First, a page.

Eva has always been insured through her various employers’ group policies. She had a Preferred Provider Network (PPO) policy when she was diagnosed with Multiple Sclerosis, and then a High Deductible Health Plan (HDHP) with a Health Saving Account (HSA).


While married, Eva and her husband had jobs on the West and East coasts. A great job opened up for her. The family resettled on the East coast.


The couple eventually divorced while Eva was still earning a good living. In 1999 Eva was insured through her job as an Assistant Director in Business Development. Stress mounted on two fronts. At work Eva managed a staff of four and had constant deadlines. At home she cared for two small children and was going through a divorce.

At this time Eva was experiencing cognitive and memory issues. She had a hard time remembering dates and focusing. Her co-workers were starting to notice.


One morning the Eva was putting on her sock and noticed that her foot was asleep. Days later Eva felt numbness in her right arm and in the fingers of her right hand. Her family doctor ordered tests. Her insurance was through her employer's group plan.


Eva’s employer deducted money from her paycheck to cover her insurance premium contribution. Eva said she must have felt it was fair because she doesn’t remember how much she paid. She recalls not worrying about the insurance and had no concerns about scheduling doctors’ appointments


The tests came back negative. Doctors ordered a brain MRI. The test showed Eva had Multiple Sclerosis. She thought, “Life as I know it is over.” The insurance never crossed my mind at this time.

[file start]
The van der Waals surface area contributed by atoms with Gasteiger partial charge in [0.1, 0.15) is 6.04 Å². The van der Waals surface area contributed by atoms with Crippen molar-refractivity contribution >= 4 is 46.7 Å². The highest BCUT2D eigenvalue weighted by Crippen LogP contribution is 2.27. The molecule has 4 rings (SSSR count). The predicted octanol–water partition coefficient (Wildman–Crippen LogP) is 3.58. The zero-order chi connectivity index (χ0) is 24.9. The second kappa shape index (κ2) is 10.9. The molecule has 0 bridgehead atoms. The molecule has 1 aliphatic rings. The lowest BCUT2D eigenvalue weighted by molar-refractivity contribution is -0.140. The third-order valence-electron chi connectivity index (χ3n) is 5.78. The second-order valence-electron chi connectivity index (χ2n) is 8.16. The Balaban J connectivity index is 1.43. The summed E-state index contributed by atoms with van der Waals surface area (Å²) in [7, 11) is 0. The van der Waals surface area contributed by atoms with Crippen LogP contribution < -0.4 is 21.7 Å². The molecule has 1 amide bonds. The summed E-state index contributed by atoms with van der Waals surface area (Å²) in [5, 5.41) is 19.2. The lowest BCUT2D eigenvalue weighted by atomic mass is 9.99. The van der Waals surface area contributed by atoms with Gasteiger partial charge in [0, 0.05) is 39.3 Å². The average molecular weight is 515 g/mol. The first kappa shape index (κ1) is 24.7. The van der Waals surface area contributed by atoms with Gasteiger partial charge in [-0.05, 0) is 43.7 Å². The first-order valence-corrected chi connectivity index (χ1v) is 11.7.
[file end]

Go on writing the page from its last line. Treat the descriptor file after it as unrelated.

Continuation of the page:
Eva’s ex-husband insisted on a second opinion. She went to a top-notch university hospital, had a spinal tap and a second MRI. She does not recall being worried about her insurance coverage. The Multiple Sclerosis diagnosis was confirmed.


Three FDA approved drugs were available at that time for the treatment of MS . The National Multiple Sclerosis Society (NMSS) released information showing that these drugs, if taken consistently during periods of remission as well as relapse, slowed or delayed the progression of the disease. With this information, the NMSS issued a strong recommendation that these FDA approved “disease modifying agents” be prescribed to patients with MS as soon as possible after diagnosis. Eva said that without this NMSS recommendation her insurer would not have paid for some of the her drugs. The prescribed drugs cost $1,000/month. Eva was fortunate her insurance covered her treatment.


Getting the drugs a person needs, however, is complicated. The National Center on Biotechnology information issued a report saying,"Restrictions on access created by insurance companies often render shared decision-making between the patient and neurologist an exercise in futility." Dr. William Bennet associate professor of pediatrics writes a compelling opinion piece in the Washington Post entitled, Insurance companies aren’t doctors. So why do we keep letting them practice medicine?


~

Eva's boss was starting to notice her forgetfulness and suggested she take 6 months off. Eva qualified for short-term disability benefits. The time off was very helpful. Eva’s symptoms stabilized. She knew she could not go back to the same job. The pressure would cause a flare-up.


Eva applied for a different position in the company. She got a letter from the human resources department saying she had chosen to resign her position. “They were essentially saying ‘goodbye.“ Eva said.


“NOW I start worrying about insurance. I lost my job which meant I would lose my health insurance. I want to be a productive member of society. I wanted a job with benefits. I knew I needed insurance every minute of the day.”


Eva fought for a lesser position in the company and took a 25% pay cut. “But at least I had the benefits. Since my diagnosis in 1999, having insurance has been foremost in my mind. Always.” Even when a patient’s MS is in remission, the cost of medications and bi-annual visits to a neurologist is very high.